Jacob Feinspan, Executive Director of Jews United for Justice and a key advocate of the paid family leave bill, said, “we were disappointed that Mr. Mendelson introduced a revised paid family leave bill that falls far short of the real needs of District residents by cutting out medical leave, and it is further troubling that he would threaten to prevent future action on commonsense measures to help the District’s working families.”

Carlos Jimenez, Executive Director of the Metropolitan Washington Council, AFL-CIO, said the Metro Council is “extremely concerned that there has been a reference to a moratorium on future economic legislation that would benefit working families, including discussions on safe staffing ratios and fair scheduling practices.” However, “today we’re focused on winning passage of paid leave. Skyrocketing inequality and new threats from the incoming administration mean our elected officials must do even more for working people, not less. Paid Family Leave is a huge step forward, but the Council’s work does not end there.”

Carol Joyner, Director for the Labor Project for Working Families, said, “We live a “tale of two cities” reality in DC and a moratorium on improvements to job quality only legislates that reality.  UPLA as currently proposed already has significant concessions to big business: most notably, the lack of coverage for one’s own medical care and the narrow definition of family. These concessions along with a moratorium will only exacerbate the race and ethnic disparities in our city.”

Valerie Ervin of the Working Families Party underscored the need to double down and not back away from fighting for a more inclusive and just Washington, D.C. “Now more than ever we need the chairman and the D.C. Council to lead by example. In the era of Trump, when working people will come under an unprecedented assault, we cannot afford to leave families behind. We must reject the Chairman’s zero sum mentality and recognize that we can only thrive as a community when everyone has a chance to succeed.”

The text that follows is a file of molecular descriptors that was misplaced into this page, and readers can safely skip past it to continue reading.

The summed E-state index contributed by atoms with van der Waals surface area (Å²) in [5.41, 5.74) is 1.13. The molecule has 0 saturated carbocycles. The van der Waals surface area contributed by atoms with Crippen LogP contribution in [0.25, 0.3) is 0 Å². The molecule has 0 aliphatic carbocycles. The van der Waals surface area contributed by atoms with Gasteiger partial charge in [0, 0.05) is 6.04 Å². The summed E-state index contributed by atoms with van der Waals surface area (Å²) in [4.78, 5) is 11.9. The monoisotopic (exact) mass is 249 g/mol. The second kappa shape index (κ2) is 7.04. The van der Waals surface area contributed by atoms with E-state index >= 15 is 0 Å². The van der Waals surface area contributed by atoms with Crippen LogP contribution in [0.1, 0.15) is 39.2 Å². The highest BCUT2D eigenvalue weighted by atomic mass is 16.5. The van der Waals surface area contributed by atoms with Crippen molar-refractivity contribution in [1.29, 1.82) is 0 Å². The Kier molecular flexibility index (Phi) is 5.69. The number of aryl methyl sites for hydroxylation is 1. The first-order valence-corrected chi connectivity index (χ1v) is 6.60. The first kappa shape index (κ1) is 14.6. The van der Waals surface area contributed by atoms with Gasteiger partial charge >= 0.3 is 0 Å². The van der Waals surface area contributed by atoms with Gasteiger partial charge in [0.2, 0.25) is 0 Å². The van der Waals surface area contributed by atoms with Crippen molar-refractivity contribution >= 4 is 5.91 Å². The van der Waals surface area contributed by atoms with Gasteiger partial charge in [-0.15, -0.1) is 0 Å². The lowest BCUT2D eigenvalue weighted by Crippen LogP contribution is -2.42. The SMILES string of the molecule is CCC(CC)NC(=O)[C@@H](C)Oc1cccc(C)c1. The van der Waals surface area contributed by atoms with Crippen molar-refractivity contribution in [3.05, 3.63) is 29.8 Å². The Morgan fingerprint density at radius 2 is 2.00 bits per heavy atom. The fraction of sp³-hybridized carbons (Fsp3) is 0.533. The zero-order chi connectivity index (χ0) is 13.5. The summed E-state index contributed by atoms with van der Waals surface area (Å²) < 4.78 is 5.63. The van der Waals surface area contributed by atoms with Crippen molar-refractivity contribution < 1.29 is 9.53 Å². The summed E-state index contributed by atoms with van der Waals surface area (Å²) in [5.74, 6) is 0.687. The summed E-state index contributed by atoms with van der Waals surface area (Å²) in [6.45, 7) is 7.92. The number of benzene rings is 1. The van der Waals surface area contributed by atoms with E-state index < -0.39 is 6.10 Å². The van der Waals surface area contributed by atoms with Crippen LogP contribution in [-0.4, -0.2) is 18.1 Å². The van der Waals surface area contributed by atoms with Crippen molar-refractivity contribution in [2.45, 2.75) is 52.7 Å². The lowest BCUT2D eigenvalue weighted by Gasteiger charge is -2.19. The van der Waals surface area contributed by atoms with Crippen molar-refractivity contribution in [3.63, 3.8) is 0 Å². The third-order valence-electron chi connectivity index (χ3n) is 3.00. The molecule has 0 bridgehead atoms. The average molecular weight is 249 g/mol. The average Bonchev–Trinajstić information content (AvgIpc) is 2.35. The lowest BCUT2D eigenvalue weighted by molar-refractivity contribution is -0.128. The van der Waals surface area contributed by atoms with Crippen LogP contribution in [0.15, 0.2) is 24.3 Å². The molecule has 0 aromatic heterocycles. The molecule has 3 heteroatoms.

Ellen Bravo, Executive Director of Family Values at Work, said, “While we commend Chair Mendelson and the DC Council for the introduction of UPLA, we are deeply concerned to hear the Chair call for a moratorium on other actions that will help the District’s overworked, underpaid residents. Paid family and medical leave is critical for all workers, as are predictable schedules, fair wages, and high quality health care. The District has an opportunity to be a leader in the nation for all workers, especially the most disenfranchised. We need a Council that will be there for all DC residents, regardless of their ward, wealth, or working status.”

Mark Federici, President of UFCW Local 400, said, “Day in and day out, the men and women of UFCW Local 400 work hard to meet the needs of shoppers in the District’s grocery and retail stores. It’s deeply disappointing to learn that the Chairman of the D.C. Council refuses to work just as hard to meet their needs.”

Reverend Graylan S. Hagler of Plymouth Congregational United Church of Christ said, “On the eve of a new administration that promises to champion countless attacks on hardworking families, it’s utterly shocking that the chairman would promise to halt all progressive legislation in the District for the first two years of the Trump presidency.”

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You can find Chairman Mendelson’s statement here.